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Dead Can Dance


Country of origin:

Australia

Type of music generally:

Ethereal, evocative/eclectic, experimental, Gothic, with some early music, traditional and world music elements.

Status:

Most recent release, In Concert (live, 2013); most recent studio release, Anastasis (2012)

See also:

The official Dead Can Dance web site (includes a page of other resources)

Lisa Gerrard's site; Brendan Perry's Site

See The Ectophiles' Guide entry for Lisa Gerrard and Brendan Perry who now mostly record as solo artists

Comparisons:

Bel Canto, Siouxsie and the Banshees. (jbr@casetech.dk)

Dead Can Dance share some similarities with Cocteau Twins, Bel Canto, Sheila Chandra, Ingrid Karklins, Loreena McKennitt, among others, but they're also distinctly different to all of these artists. I don't own anything else that sounds quite like they do. (ectophil@netlink.co.nz)

Covers/own material:

Mostly original; some traditional medieval pieces. (ectophil@netlink.co.nz)

General comments:

A mix of celtic folk and church music with Eastern and minimalist influences. Less dance-like than Bel Canto, but far more varied. Odder! ;-) (jbr@casetech.dk)

It's less than half a year that I was introduced to Dead Can Dance, but I liked it immediately.... The beauty of sound, the 'druidic' slant of the whole thing just entices me. Nice music to listen to in candlelight, by the way. (mbravo@tctube.spb.su)

I'd recommend the video of Toward the Within. The interview bits with Lisa and Brendan are quite good. Lisa is quite a charming personality, and comes off as being quite intelligent but very warm and friendly. In my eyes, she is the unsurpassed High Priestess of female vocalists. There is just something so—clerical?—about her. Maybe it's just those white robes. (jjhanson@att.net)

I would agree that within the realm of a dying sun is the best. Over time they have moved from medieval and dark (within the realm, serpent's egg, spleen and ideal, dead can dance) to more renaissance (aion), then most lately world music and folk (into the labyrinth, toward the within, spiritchaser, though these albums are mixed with the other genres). it really just depends on which genre you like. and it's worth noting that sometimes Brendan Perry's singing can be annoying (or maybe it's the lyrics to the songs he chooses); lisa gerrard's recent solo album is ideal if he annoys you. (clsriram@phoenix.Princeton.EDU)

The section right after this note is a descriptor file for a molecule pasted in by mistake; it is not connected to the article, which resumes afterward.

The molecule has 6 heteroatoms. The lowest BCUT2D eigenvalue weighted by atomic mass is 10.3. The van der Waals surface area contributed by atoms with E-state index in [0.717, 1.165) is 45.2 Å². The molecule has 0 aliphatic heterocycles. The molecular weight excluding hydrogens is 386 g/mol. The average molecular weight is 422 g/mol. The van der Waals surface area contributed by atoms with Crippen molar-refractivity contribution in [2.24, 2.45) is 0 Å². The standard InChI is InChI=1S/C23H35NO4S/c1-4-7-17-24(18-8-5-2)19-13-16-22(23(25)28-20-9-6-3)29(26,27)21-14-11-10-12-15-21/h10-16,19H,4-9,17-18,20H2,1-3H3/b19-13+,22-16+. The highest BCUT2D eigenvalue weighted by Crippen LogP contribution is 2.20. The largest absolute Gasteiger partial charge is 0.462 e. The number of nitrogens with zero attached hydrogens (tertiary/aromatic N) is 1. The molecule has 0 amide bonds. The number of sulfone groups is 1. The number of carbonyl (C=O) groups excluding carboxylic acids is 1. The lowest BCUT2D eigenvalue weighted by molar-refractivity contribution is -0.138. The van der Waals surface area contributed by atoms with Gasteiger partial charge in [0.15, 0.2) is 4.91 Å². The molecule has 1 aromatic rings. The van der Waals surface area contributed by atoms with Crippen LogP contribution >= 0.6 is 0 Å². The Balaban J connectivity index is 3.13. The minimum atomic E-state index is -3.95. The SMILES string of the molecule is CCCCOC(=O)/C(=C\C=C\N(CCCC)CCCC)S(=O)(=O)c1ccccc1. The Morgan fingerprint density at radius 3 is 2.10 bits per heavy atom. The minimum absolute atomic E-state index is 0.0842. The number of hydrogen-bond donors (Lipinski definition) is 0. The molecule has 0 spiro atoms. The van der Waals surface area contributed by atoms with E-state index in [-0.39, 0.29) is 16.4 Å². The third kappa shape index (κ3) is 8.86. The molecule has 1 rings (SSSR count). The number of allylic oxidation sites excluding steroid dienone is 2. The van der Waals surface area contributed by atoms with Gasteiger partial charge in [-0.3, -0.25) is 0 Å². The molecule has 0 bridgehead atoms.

Umm. Well. They do nothing for me at all. I've had and sold several of their discs. The only one that has stayed in the house is A Passage in Time and that's only because I keep thinking that some day I may change my mind and be compelled to listen to it. But it doesn't happen. I just don't like them. I didn't like Lisa Gerrard's solo album either. It's all just too overwrought and Gothic for my tastes. I love medieval and renaissance music (and a lot of music that other people consider overwrought), so that's not it—it's their elaborate approach to these particular forms of music that works better for other people than me. (Neile)

I think Neile brings up an important point here when considering Dead Can Dance. I personally like them a lot. And that's probably because their unique style appeals to me quite a bit. But it ain't necessarily so for everyone. Their live performance (to me) is simply astounding and I enjoy their CDs very much as well. For the record, Aion is presently my favourite. I too like the medieval sound. But I can just imagine the look on some of my friends' faces if I played some Dead Can Dance when they happened to be over to the house. They'd probably think I went mad. And most of my friends know I have a rather eclectic taste in music. I can easily understand how someone may not like it though. Quite simply, it's just not for everyone. (kcd@cray.com)

I adore Dead Can Dance...they are my second favorite artists of all time. I love Brendan Perry's voice and I think his lyrics are interesting. A nice counter-balance to Lisa Gerrard's non-lyrical approach to music. (Violaine@juno.com)

Lisa's voice: The fastest way to heaven! :-) (Yves.Denneulin@imag.fr)

I saw Lisa Gerrard during her Mirror Pool tour and was completely blown away by her performance; when I saw Dead Can Dance in its entirety in '96, I was...well, disappointed. I couldn't help but feel that Brendan's voice was overmiked to the point of being obnoxious, and (to be honest) I actually left a little early (before the encore), which I've never done at a concert before. :/ I don't have this problem with Dead Can Dance's CDs; but as a rule I usually prefer a band live, and so my reaction kinda saddens me. I'd probably recommend their A Passage in Time. (elionwyr@onix.com)